Corporations Should Reconsider the Value of Their Political Action Committees

Douglas Chia is Founder and President of Soundboard Governance LLC and a Fellow at the Rutgers Center for Corporate Law and Governance. This post is based on his Soundboard Governance memorandum. Related research from the Program on Corporate Governance includes The Untenable Case for Keeping Investors in the Dark by Lucian Bebchuk, Robert J. Jackson Jr., James David Nelson, and Roberto Tallarita (discussed on the Forum here); and Shining Light on Corporate Political Spending by Lucian Bebchuk and Robert J. Jackson Jr., (discussed on the Forum here).

The fallout from the storming of the Capitol building on January 6, 2020 by organized groups of militant and militarized Trump supporters at the behest of the President himself has been widespread, and there has been a backlash by corporate America. Scores of major corporations were quick to restrain or press the “pause” button on their political action committee (PAC) contributions.

Ongoing Calls for Corporate Disclosure

Corporate political spending has long been an issue in corporate governance, and the objections have steadily grown louder and gained more support. Prominent corporate governance experts have been calling for regulatory action for years now, most notably 10 professors (including Director of the Harvard Law School Program on Corporate Governance, Lucian Bebchuk, and future SEC Commissioner Robert Jackson) who filed a rule-making petition to the SEC in 2011 that received over one million comment letters in support, and Bruce Freed of the Center for Political Accountability who has led the movement to persuade corporations be more transparent about their political contributions. Former Delaware Supreme Court Chief Justice Leo Strine has also contributed scholarly work to the conversation.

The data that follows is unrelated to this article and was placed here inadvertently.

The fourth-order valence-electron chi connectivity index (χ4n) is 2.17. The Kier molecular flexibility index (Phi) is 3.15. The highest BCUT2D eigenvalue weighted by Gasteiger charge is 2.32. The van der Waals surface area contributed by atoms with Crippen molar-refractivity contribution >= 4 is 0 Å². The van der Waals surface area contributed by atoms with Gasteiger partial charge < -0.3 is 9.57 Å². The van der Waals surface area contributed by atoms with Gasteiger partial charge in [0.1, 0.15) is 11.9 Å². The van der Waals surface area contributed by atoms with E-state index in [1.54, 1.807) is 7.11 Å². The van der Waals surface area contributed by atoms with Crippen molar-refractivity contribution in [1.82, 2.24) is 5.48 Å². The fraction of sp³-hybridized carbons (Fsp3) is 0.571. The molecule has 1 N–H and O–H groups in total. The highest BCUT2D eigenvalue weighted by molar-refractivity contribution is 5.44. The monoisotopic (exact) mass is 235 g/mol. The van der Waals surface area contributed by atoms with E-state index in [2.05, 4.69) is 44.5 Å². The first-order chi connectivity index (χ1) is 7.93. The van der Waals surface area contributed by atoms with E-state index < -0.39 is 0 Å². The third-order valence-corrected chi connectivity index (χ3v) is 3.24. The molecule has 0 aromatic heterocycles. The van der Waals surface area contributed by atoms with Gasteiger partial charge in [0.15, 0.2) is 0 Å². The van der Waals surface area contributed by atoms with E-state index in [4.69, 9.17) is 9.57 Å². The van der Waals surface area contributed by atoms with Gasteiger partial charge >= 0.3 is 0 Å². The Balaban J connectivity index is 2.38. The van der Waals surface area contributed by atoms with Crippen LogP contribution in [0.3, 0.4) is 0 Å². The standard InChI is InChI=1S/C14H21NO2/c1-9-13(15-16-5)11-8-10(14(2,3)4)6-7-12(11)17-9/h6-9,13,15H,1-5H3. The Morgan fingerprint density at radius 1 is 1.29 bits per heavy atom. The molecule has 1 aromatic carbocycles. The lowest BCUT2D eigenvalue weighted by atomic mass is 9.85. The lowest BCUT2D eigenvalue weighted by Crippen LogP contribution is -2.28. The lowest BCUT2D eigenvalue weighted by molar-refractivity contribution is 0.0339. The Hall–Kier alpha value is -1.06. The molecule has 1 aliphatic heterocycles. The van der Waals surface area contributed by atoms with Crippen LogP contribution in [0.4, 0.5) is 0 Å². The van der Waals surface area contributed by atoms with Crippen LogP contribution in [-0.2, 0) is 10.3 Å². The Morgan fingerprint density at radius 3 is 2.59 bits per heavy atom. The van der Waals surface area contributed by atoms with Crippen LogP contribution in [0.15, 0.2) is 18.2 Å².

Shareholder proposals on this issue are receiving increasingly higher levels of support. [1] And in December, after years of indicating that it did not place much importance on corporate political contributions disclosures, BlackRock said it has started to “evaluate a company’s disclosure and other publicly available information to consider how a company’s political contributions and lobbying may impact the company,” and where it sees “material inconsistencies with [the company’s] stated public policy priorities, [BlackRock] may support a shareholder proposal requesting additional disclosure or explanation for such inconsistency.”

Corporate Reaction to January 6th

Immediately after the hostile takeover of the Capitol, well over 50 major corporations announced that they would be suspending their corporate PAC giving, some isolated to the 147 members of Congress who voted to object to the electoral votes counted on January 6, and some from all members of Congress. At least one company requested objecting Senators to return the company’s PAC contributions.

Campaign finance experts have said that these moves are largely symbolic since the dollar amounts from corporate PACs are now dwarfed by the unlimited amounts that super PACs and über wealthy individuals make to politicians. Also, some of these corporate PAC pauses will not mean a lot since the companies have said they will be brief, and they happen to coincide with a natural down period for contributions. For the companies that have not given a timetable, the pauses likely will not be permanent. Companies will probably resume PAC contributions once legislation they need passed (or blocked) emerges or when the 2022 election cycle begin. By then, some of the public anger will have died down, and memories are short. Plus, there will not be press releases about resuming PAC contributions, so only people who closely track the disclosure will know. And there is always a time lag for the disclosure.

Trends and Considerations

This will become a bigger board issue.